Things you will need to know after today:

  • modern atomic theory
  • structure of the atom
  • information contained in the periodic table
  • how to draw Bohr models of the atom

Resources:

Assignment:

  • Workbook p60-61
  • Worksheet (due next class)
Attachments:
FileDescriptionFile size
Download this file (4.1.notes.atomic.theory.pdf)4.1.notes.atomic.theory.pdf 429 kB

The Bohr model is concerned more with the structure of a single atom rather than how that atom interacts with other atoms to form compounds. Simple compounds can be drawn using Bohr diagrams, but it's the electron configuration that is really important.  There are different ways of drawing Bohr models depending on whether you have an ionic bond (between a metal and a non-metal) or a covalent bond (between 2 non-metals).

Things you should be able to do after today:

  • determine the number of electrons in an ion 
  • draw a Bohr model of an ion
  • draw a Bohr model of an ionic compound
  • draw a Bohr model of a simple covalent compound

Resources:

  • Notes

Assignment:

  • Workbook p60-61
  • Worksheet
Attachments:
FileDescriptionFile size
Download this file (4.2.bohr.diagrams.worksheet.pdf)4.2.bohr.diagrams.worksheet.pdfWorksheet: Bohr Diagrams109 kB
Download this file (4.2.notes.compounds.pdf)4.2.notes.compounds.pdf 505 kB

Bohr Diagrams are great for simple atoms, but once you start looking at how electrons are configured during chemical bonding, the Bohr Diagram starts to become cumbersome and messy.  The Lewis diagram is a variation of the Bohr model that strips out anything that is not important to show chemical bonding. While it has a number of features that are similar, it is a much cleaner way to show interactions of atoms during bonding and emphasizes what happens to the valence electrons  

Another advantage of Lewis diagrams over Bohr diagrams is that it can show what happens when there are more than one bonding pair between two atoms, and is great for explaining why atoms like Oxygen or Nitrogen can form diatomic molecues

Things you should be able to do after today:

  • determine the number of protons and electrons in ions using information from the periodic table
  • draw Lewis diagrams of ions
  • draw Lewis diagrams of ionic compounds
  • draw Lewis diagrams of covalent compounds
  • identify how many lone pairs and bonding pairs are in covalent compounds
  • identify which atoms form diatomic molecules and draw the Lewis Diagrams for them

Resources:

  • Notes

Assignment:

  • Worksheet (we'll go over the answers in class)
  • p62-64 of your workbook

 

Attachments:
FileDescriptionFile size
Download this file (4.2c.worksheet.pdf)4.2c.worksheet.pdfLewis Diagrams Worksheet125 kB
Download this file (4.3.notes.lewis.pdf)4.3.notes.lewis.pdfNotes on Lewis Diagrams424 kB

Resources

  • workbook p65-67
  • Notes

Assignment

  • workbook p68-70

Things you should be able to do after today:

  • write the name for an ionic compound
  • write the name for an ionic compound where the metal is multivalent
  • write the name for an ionic compound that includes a polyatomic ion
  • write the formula for an ionic compound if given the name
  • write the formula for an ionic compound that includes a polyatomic ion

Self Assessment:

Attachments:
FileDescriptionFile size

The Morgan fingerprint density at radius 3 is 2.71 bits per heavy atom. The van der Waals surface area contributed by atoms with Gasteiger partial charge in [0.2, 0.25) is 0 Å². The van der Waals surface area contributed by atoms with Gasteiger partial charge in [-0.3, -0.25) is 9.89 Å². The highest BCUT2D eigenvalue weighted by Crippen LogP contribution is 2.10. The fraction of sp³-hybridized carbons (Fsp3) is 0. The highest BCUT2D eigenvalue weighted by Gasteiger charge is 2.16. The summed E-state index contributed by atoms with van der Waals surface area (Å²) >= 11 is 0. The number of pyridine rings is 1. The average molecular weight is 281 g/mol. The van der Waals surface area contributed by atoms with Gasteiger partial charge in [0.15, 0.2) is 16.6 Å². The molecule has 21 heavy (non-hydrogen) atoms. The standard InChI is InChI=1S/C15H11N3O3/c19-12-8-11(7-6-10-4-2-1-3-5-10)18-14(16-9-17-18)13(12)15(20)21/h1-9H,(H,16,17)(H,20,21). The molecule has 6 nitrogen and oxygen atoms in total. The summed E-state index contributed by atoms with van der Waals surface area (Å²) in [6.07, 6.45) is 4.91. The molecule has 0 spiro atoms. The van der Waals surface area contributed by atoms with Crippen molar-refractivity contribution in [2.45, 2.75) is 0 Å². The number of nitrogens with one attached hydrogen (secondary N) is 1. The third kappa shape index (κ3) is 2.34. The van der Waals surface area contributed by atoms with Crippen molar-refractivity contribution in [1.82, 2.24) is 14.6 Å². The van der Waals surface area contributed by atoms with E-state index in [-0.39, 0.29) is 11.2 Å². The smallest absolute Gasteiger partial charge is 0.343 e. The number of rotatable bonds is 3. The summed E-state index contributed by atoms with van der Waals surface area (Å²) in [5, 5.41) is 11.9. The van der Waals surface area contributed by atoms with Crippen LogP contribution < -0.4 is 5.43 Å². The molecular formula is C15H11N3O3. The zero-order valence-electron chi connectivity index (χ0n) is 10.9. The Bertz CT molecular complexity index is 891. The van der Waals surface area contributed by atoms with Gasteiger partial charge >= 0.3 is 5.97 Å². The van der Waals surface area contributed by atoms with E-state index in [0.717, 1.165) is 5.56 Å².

Download this file (4.4.notes.pdf)4.4a.notes.pdf 685 kB

There are different rules for naming covalent vs ionic compounds.  One of the reasons is that molecules of ionic compounds interact differently from covalent compounds, and often can interact with each other in addition to how the ions interact within the molecule.  The interactions can be quite complex and you will learn more about them if you take higher level chemistry courses.

If we are only naming the compounds, however, the naming process is quite basic.

Resources

  • Notes

Things you should know after today:

  • how to give the name of a covalent compound using the chemical formula
  • write the chemical formula if you know the covalent compound's name

Assignment

  • Workbook p71-72
Attachments:
FileDescriptionFile size
Download this file (4.4b.notes.pdf)4.4b.notes.pdf 168 kB

The Law of Conservation of Mass states that matter can not be created nor destroyed, and this is a fundamental rule that governs how products can form from reactants in a chemical equation.  Today we will be writing some chemical equations and balancing the products and reactants to ensure that the Law of Conservation of Mass has been applied.

Resources:

  • Textbook p202-211
  • Workbook p74-76
  • Notes

Assignment:

  • Workbook p77-79 (answer key is attached so you can check your answers)
  • Do the worksheet after you have finished the practice.  Have Mr. Yang check your answers with you 
  • When you feel you are ready, take the "Balancing Equations" quiz

Things you should know after today:

  • vocabulary: chemical reaction, reactants, products, word equation, skeleton equation, balanced equation
  • create a skeleton equation from a word equatoin
  • create a balanced equation from a skeleton equation by adding coefficients

Extra Practice:

Attachments:
FileDescriptionFile size
Download this file (4.5.workbook.key.pdf)4.5.workbook.key.pdf 665 kB
Download this file (4.5b.notes.pdf)4.5b.notes.pdf 238 kB

Answers to the review questions are attached below

Attachments:
FileDescriptionFile size
Download this file (4.8.review.key.pdf)4.8.review.key.pdf 466 kB

Have you finished your assignments?  Check your answers here to check your progress

Attachments:
FileDescriptionFile size
Download this file (4.4.workbook.key.pdf)4.4.workbook.key.pdf 563 kB
   
© ALLROUNDER